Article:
'Somebody on our coast is going to die': Researchers warn boaters to be wary of whales in B.C.
"Somebody on our coast is going to die as a result of collision, and ignorance is the biggest variable in who that will be." That’s the stark warning issued Friday by prominent whale researcher Jackie Hildering when talking about how some boaters are not paying attention to the dangers of humpbacks in Vancouver Island waters.
The Marine Education and Research Society says that boaters have to watch for humpback "blows" and then slow down to reduce the chance of colliding with the mammals.
Part of the group’s education involves the promotion of maps of the island showing where there is a high probability of encountering humpbacks.
"These are known areas of hotspots where we have posted them to try to reduce the risk," Hildering told CTV News on Friday.
"Our work has gone from trying to reduce the threat to whales to very much being about trying to reduce the threats to boaters," she said.
The issue of boater safety surfaced this week after a guide boat collided with a humpback when the mammal suddenly surfaced in front of the vessel as it was going through rough seas.
Hildering says there’s no possible way a blow would have been visible in the rough conditions.
"This was purely bad, bad luck," she said. "You can be a whale researcher, know the whales as individuals – and I speak from deep experience – and still have the risk of hitting the humpbacks."
Charter Tofino posted on their Facebook account: "While running in rough water we had a humpback whale suddenly surface 30 feet directly in front of the boat. I slammed (sic) 500hp in full reverse and avoided the impact but the startled whale did a tail lob and contacted the driver side of the cabin."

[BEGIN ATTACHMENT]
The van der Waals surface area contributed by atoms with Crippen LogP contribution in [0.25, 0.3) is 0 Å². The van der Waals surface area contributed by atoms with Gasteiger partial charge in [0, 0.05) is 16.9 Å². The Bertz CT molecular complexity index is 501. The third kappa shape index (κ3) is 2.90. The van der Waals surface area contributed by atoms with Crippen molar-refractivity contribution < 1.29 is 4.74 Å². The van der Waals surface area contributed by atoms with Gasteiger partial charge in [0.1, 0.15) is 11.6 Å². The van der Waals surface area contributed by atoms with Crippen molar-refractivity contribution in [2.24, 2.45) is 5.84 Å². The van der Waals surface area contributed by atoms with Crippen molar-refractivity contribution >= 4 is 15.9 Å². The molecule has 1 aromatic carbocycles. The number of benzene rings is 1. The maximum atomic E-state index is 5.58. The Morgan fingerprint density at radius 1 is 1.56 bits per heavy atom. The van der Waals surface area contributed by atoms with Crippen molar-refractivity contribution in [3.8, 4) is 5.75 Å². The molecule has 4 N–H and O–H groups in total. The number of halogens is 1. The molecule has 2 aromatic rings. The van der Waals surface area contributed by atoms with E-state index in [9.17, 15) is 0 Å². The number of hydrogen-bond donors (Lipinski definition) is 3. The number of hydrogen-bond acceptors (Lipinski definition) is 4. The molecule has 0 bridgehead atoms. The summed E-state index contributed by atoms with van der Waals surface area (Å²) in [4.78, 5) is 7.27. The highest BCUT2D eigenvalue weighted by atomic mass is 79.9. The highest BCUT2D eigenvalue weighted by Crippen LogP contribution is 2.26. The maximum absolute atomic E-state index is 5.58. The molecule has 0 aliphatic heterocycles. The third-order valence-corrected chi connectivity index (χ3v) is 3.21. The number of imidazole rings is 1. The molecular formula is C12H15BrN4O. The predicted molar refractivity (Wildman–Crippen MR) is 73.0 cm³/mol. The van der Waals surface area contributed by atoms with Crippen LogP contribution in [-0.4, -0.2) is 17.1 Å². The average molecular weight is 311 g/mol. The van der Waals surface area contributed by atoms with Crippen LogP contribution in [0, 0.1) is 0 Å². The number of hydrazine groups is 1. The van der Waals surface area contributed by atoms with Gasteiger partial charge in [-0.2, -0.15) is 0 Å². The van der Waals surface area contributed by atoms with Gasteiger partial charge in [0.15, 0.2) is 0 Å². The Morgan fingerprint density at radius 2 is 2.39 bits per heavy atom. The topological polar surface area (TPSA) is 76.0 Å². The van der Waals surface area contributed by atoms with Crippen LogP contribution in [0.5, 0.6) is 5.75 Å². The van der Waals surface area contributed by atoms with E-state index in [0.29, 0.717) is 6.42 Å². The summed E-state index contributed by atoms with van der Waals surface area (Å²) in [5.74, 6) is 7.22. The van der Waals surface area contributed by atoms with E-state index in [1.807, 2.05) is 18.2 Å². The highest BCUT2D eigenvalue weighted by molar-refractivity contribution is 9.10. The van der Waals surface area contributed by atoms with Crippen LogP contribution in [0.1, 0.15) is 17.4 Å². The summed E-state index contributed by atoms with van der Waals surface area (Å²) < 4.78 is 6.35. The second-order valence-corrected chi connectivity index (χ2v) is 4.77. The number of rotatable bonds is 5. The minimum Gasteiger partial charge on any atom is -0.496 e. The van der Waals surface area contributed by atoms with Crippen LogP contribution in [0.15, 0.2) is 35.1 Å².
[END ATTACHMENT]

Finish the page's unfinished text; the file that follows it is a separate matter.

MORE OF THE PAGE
The impact smashed out one of the windows and left the owner/operator with a gash to his head over his right eye.
Kelly Aspinall, owner and operator of Charter Tofino shows where he was cut after a humpback whale struck his boat: (Charter Tofino / Facebook)
Owner Kelly Aspinall told CTV News in a text message that he posted about the encounter in order to remind boaters about safety.
"The reality is it was just an unlucky accident that can occur if you’re on the water daily," Aspinall said.
Aspinall says he has received some negative input about the posting, something Hildering says is very unfortunate.
"They’re big, they’re hungry, they’ve got to bulk up here and they suddenly breach – they can suddenly surface and to vilify somebody who’s actually trying to make this count for education is so unfair," she said.
"This can happen to anybody."
She says the group is grateful to Charter Tofino for sharing their compelling story to show the results of a potential collision, encounters which Hildering says happen too often.
"Boats have been disabled, somebody is now a paraplegic on our coast, kayaks have been flipped," she said.
"Humpbacks are a game-changer, we’re so lucky that they’re back in the way that they are but they can be oblivious of boats," said Hildering.